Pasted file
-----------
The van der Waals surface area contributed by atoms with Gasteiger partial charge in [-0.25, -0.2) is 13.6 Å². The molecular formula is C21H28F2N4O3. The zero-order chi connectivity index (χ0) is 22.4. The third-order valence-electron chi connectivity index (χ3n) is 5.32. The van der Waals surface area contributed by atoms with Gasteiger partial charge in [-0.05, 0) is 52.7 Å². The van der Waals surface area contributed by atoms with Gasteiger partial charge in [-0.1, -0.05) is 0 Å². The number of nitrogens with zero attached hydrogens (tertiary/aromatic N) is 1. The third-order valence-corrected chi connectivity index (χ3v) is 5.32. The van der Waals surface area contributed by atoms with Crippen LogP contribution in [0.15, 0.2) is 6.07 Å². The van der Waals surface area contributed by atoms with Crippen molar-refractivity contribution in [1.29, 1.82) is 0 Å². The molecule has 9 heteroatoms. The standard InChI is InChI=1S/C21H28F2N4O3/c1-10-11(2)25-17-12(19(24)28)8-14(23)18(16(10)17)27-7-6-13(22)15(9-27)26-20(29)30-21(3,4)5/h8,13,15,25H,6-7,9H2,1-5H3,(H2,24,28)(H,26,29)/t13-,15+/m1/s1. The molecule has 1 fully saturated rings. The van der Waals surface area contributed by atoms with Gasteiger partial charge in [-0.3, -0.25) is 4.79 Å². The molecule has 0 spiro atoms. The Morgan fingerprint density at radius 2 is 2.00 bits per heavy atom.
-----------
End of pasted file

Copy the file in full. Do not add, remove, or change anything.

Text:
The van der Waals surface area contributed by atoms with Gasteiger partial charge in [-0.25, -0.2) is 13.6 Å². The molecular formula is C21H28F2N4O3. The zero-order chi connectivity index (χ0) is 22.4. The third-order valence-electron chi connectivity index (χ3n) is 5.32. The van der Waals surface area contributed by atoms with Gasteiger partial charge in [-0.05, 0) is 52.7 Å². The van der Waals surface area contributed by atoms with Gasteiger partial charge in [-0.1, -0.05) is 0 Å². The number of nitrogens with zero attached hydrogens (tertiary/aromatic N) is 1. The third-order valence-corrected chi connectivity index (χ3v) is 5.32. The van der Waals surface area contributed by atoms with Crippen LogP contribution in [0.15, 0.2) is 6.07 Å². The van der Waals surface area contributed by atoms with Crippen molar-refractivity contribution in [1.29, 1.82) is 0 Å². The molecule has 9 heteroatoms. The standard InChI is InChI=1S/C21H28F2N4O3/c1-10-11(2)25-17-12(19(24)28)8-14(23)18(16(10)17)27-7-6-13(22)15(9-27)26-20(29)30-21(3,4)5/h8,13,15,25H,6-7,9H2,1-5H3,(H2,24,28)(H,26,29)/t13-,15+/m1/s1. The molecule has 1 fully saturated rings. The van der Waals surface area contributed by atoms with Gasteiger partial charge in [-0.3, -0.25) is 4.79 Å². The molecule has 0 spiro atoms. The Morgan fingerprint density at radius 2 is 2.00 bits per heavy atom.